Energy Jargon-Buster

MPAN – Meter Point Administration Number, this is the individual, unique reference code used to identify each electricity meter – it is displayed as a rectangle with a large “S” on the left, followed by two lines of numbers. It is sometimes called a “supply number” or an “S number”. Example below:

MPR(N) – Meter Point Reference Number, this is the individual, unique reference code used to identify each gas meter – It is sometimes called an “M number”.

COT – Change of Tenancy, this is when a business moves into (or leaves existing) premises. Final or Start meter readings need to be submitted to current supplier, and if a business is moving into a premises – a new supply contract is often needed to be negotiated.

CCL – Climate Change Levy is a government tax applied to energy use. It is designed to encourage businesses to be more energy efficient. Some businesses with applicable processes/a certain level of domestic use can apply for a CCL exemption.

VAT – VAT is normally charged at 20% on business energy. However, in certain circumstances a business energy customer can qualify for a reduce VAT rating and only need to pay the domestic rate of 5%.

The circumstances that give rise to this are:

– Energy for charity non-business qualifying use
– Energy where the amount supplied does not exceed the domestic qualifying use de minimis limits
– Energy with at least 60% being eligible for qualifying use

Qualifying use means ‘Domestic use’ or ‘Charity non-business use’.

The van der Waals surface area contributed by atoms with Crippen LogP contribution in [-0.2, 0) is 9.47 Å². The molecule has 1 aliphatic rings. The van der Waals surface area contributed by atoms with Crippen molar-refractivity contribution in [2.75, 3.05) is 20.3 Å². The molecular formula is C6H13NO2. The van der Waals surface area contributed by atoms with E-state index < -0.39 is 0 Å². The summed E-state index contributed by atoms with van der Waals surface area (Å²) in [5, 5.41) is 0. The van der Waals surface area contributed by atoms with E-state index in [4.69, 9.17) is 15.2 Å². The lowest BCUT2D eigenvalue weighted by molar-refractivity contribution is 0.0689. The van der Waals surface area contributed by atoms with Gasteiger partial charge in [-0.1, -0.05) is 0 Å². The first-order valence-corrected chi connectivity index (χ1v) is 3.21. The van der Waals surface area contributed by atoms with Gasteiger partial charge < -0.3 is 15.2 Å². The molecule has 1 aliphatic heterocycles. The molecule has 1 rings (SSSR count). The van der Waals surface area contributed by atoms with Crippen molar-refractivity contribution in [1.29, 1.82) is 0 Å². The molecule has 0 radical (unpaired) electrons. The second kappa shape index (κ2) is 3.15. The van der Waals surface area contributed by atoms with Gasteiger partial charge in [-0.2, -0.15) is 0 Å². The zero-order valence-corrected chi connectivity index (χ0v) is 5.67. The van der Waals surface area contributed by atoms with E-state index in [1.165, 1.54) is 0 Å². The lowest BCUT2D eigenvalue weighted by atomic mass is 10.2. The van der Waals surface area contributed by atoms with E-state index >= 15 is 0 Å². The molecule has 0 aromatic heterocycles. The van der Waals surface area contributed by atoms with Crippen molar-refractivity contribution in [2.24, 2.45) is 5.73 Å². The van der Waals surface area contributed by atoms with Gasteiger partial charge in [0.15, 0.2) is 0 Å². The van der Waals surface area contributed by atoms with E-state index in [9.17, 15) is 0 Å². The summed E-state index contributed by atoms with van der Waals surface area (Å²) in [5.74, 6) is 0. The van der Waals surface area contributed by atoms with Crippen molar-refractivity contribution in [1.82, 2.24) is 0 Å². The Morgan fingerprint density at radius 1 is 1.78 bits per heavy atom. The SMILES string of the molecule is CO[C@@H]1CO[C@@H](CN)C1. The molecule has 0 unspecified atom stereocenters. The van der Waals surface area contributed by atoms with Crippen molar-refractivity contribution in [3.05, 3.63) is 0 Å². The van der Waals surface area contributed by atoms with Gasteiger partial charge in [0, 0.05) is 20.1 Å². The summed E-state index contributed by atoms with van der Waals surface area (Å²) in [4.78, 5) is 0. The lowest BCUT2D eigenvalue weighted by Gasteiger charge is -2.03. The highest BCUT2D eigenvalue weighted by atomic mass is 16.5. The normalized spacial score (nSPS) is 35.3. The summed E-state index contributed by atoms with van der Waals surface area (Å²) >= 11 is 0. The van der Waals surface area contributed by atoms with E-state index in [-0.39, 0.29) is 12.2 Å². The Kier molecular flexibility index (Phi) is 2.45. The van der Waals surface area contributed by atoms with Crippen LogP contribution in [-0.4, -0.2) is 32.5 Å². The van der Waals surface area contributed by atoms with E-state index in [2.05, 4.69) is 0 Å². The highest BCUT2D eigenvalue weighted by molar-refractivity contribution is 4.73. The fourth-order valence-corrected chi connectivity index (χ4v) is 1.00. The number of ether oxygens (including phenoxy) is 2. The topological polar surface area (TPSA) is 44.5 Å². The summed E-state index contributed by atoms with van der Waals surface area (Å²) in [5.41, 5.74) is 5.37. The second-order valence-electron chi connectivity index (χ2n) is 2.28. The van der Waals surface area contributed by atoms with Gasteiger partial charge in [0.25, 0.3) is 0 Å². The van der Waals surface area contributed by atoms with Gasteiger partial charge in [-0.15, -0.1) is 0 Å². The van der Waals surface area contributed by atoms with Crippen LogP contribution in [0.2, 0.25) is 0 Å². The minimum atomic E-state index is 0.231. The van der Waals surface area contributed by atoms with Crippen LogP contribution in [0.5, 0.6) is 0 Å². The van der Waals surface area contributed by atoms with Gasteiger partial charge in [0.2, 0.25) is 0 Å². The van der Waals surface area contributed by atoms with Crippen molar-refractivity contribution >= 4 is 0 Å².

FIT – The Feed-in Tariff is a government scheme that pays homeowners and businesses (subsidy) to generate and export their own electricity, from renewable or low-carbon sources. Feed in Tariff applies to small scale renewables – and the money is generated as a tax on all business energy bills.

RO – Renewables Obligation is a government scheme that pays businesses (subsidy) to generate and export their own electricity, from renewable or low-carbon sources. Renewables Obligation applies to large scale renewables – and the money is generated as a tax on all business energy bills.

CFD – A new levy on energy bills, known as Contracts for Difference (CfDs) is designed to replace the Renewables Obligation (RO). However, Renewables Obligation will continue to be levied until 2037 as the 20-year lifespan of that scheme phases out, whilst CFD’s from 2017 are designed to replace the Renewables Obligation for any new plant.

KWH – Kilowatt Hour (KWH), one unit of energy (electricity or gas).

Consumption – Sometimes called AQ (Annual Quantity) or AC (Annual Consumption) this is the amount of energy a business uses over a year

LOA – Letter of Authority, usually signed by a business giving a consultancy or broker permission to speak to suppliers on their behalf, allows for tender of prices/collection of data and historical billing information

Unit Rate – The cost per Kilowatt Hour (KWH) of energy used.

Standing Charge – A standing charge is a daily fixed cost you pay for having access to a gas and/or electricity supply. It works a little bit like the line rental on your phone bill – you always pay it no matter what, and then you pay for individual calls on top. Some suppliers will offer a “Zero Standing Charge” rate, in this case, the money that would usually be taken as a standing charge will be built into a client unit rate.